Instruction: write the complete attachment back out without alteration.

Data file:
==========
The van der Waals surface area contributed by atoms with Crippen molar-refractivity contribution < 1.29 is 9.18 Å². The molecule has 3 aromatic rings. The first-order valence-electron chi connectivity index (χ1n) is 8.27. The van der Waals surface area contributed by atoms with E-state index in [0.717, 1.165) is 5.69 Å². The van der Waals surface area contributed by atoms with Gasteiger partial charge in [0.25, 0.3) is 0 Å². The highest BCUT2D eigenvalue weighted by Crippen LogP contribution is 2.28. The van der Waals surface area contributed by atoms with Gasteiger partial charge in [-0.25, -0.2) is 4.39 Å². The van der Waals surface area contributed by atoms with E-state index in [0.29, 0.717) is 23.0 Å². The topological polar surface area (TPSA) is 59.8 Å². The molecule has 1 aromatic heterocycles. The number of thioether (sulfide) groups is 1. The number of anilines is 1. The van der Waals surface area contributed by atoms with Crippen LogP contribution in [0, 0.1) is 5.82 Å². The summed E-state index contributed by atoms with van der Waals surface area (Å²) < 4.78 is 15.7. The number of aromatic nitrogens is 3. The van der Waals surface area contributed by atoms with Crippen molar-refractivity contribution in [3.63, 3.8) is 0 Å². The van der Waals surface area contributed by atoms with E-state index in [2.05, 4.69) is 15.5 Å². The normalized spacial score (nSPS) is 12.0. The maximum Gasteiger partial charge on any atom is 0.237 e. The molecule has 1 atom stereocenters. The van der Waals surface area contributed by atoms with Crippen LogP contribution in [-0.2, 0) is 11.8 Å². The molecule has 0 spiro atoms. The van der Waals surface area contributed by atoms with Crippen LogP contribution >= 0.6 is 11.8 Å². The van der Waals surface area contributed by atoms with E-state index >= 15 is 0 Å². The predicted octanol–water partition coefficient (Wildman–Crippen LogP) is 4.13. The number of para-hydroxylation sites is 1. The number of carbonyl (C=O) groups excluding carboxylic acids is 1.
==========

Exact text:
The van der Waals surface area contributed by atoms with Crippen molar-refractivity contribution < 1.29 is 9.18 Å². The molecule has 3 aromatic rings. The first-order valence-electron chi connectivity index (χ1n) is 8.27. The van der Waals surface area contributed by atoms with E-state index in [0.717, 1.165) is 5.69 Å². The van der Waals surface area contributed by atoms with Gasteiger partial charge in [0.25, 0.3) is 0 Å². The highest BCUT2D eigenvalue weighted by Crippen LogP contribution is 2.28. The van der Waals surface area contributed by atoms with Gasteiger partial charge in [-0.25, -0.2) is 4.39 Å². The van der Waals surface area contributed by atoms with E-state index in [0.29, 0.717) is 23.0 Å². The topological polar surface area (TPSA) is 59.8 Å². The molecule has 1 aromatic heterocycles. The number of thioether (sulfide) groups is 1. The number of anilines is 1. The van der Waals surface area contributed by atoms with Crippen LogP contribution in [0, 0.1) is 5.82 Å². The summed E-state index contributed by atoms with van der Waals surface area (Å²) < 4.78 is 15.7. The number of aromatic nitrogens is 3. The van der Waals surface area contributed by atoms with Crippen molar-refractivity contribution in [3.63, 3.8) is 0 Å². The van der Waals surface area contributed by atoms with E-state index in [2.05, 4.69) is 15.5 Å². The normalized spacial score (nSPS) is 12.0. The maximum Gasteiger partial charge on any atom is 0.237 e. The molecule has 1 atom stereocenters. The van der Waals surface area contributed by atoms with Crippen LogP contribution in [-0.2, 0) is 11.8 Å². The molecule has 0 spiro atoms. The van der Waals surface area contributed by atoms with Crippen LogP contribution >= 0.6 is 11.8 Å². The van der Waals surface area contributed by atoms with E-state index >= 15 is 0 Å². The predicted octanol–water partition coefficient (Wildman–Crippen LogP) is 4.13. The number of para-hydroxylation sites is 1. The number of carbonyl (C=O) groups excluding carboxylic acids is 1.